In 2008, the AARP did a survey on healthy homes. The results were somewhat disheartening: One-third of all seniors interviewed reported having limited independence in their own residences based on deterioration of strength, endurance, vision, hearing and memory. Thankfully, many of these impediments can be overcome if seniors make some simple changes to their homes.
The AARP recommends having an occupational therapist perform a home assessment to ensure a safe living environment. An occupational therapist will review the activities that are important to each individual. For gardeners, raised flower beds might allow a favorite hobby to be performed without back strain. Better lighting may be essential to someone who enjoys reading, crossword puzzles or other potentially eye-straining activity. Kristine O’Malley, an occupational therapist at Fletcher Allen Health Care, said a distinction must be made between being independent and being safe. Many seniors are pleased by their independence, but their living areas are not safe. Occupational therapists visit homes to ensure that they are both.
O’Malley said occupational therapists study a patient’s daily routine with the goal of making necessary adaptations. If there are some visual deficits which prevent someone from seeing a step or a rise, they may suggest adding colored tape to the floor. O’Malley said one of the greatest risks to seniors is falling after getting out of a bath tub. Therefore, therapists often recommend shower seats or a tub bench. O’Malley cautioned against making too many modifications. If a senior has lift chairs and lift toilet seats, they may not be using their leg muscles sufficiently and will have difficulty with regular chairs outside the home. “It’s a delicate balance,” she said.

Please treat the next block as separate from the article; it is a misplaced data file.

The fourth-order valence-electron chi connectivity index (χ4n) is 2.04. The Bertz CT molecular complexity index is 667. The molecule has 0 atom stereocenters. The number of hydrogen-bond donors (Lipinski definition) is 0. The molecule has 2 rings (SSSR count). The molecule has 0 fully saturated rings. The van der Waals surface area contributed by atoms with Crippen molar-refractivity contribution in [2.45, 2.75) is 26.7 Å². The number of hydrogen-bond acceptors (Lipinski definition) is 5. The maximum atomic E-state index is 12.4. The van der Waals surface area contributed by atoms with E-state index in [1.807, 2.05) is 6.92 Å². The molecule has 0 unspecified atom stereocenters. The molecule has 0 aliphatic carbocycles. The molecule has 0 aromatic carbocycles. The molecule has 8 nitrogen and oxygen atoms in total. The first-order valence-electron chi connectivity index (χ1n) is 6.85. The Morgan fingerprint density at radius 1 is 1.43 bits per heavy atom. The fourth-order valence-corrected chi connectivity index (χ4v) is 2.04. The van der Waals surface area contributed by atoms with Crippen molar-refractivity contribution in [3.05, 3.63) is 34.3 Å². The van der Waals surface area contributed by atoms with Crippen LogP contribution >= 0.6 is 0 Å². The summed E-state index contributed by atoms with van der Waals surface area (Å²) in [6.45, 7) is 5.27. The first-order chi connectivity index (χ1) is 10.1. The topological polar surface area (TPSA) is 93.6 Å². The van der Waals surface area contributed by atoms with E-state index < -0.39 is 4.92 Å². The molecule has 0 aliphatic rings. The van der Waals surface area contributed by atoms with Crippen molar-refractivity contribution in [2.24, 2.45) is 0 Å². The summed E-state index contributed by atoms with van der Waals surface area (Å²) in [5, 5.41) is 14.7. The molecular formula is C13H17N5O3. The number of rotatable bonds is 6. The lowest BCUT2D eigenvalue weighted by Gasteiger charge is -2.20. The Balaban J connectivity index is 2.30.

One way to ensure homes are safe is to follow the guidelines of the Americans with Disabilities Act. This includes eliminating steps for at least one entrance, adding grab bars in the bathroom, changing the height of bathroom fixtures to allow for wheelchair users, exchanging handles for levers for those with limited hand strength, and widening doorways. Some common sense changes including limiting opportunities for tripping and falling by ensuring carpets don’t slip, extension cords don’t stretch across walking areas, and moving furniture out of the way.
Tom Moore, a builder based in Underhill is a Certified Aging in Place Specialist, one of only four in the state. Moore believes more thought should be put into planning a home to avoid costly retrofits, noting that it costs no more to put in a doorway which is wide enough for a wheelchair than it costs to install a smaller one. Moore added that seniors can be seriously injured by falling and therefore attention should be paid to transition areas to make them as clean and settled as possible. He also touted the importance of good lighting, suggesting that homes be constructed with extra fixtures so lighting can be added, as needed.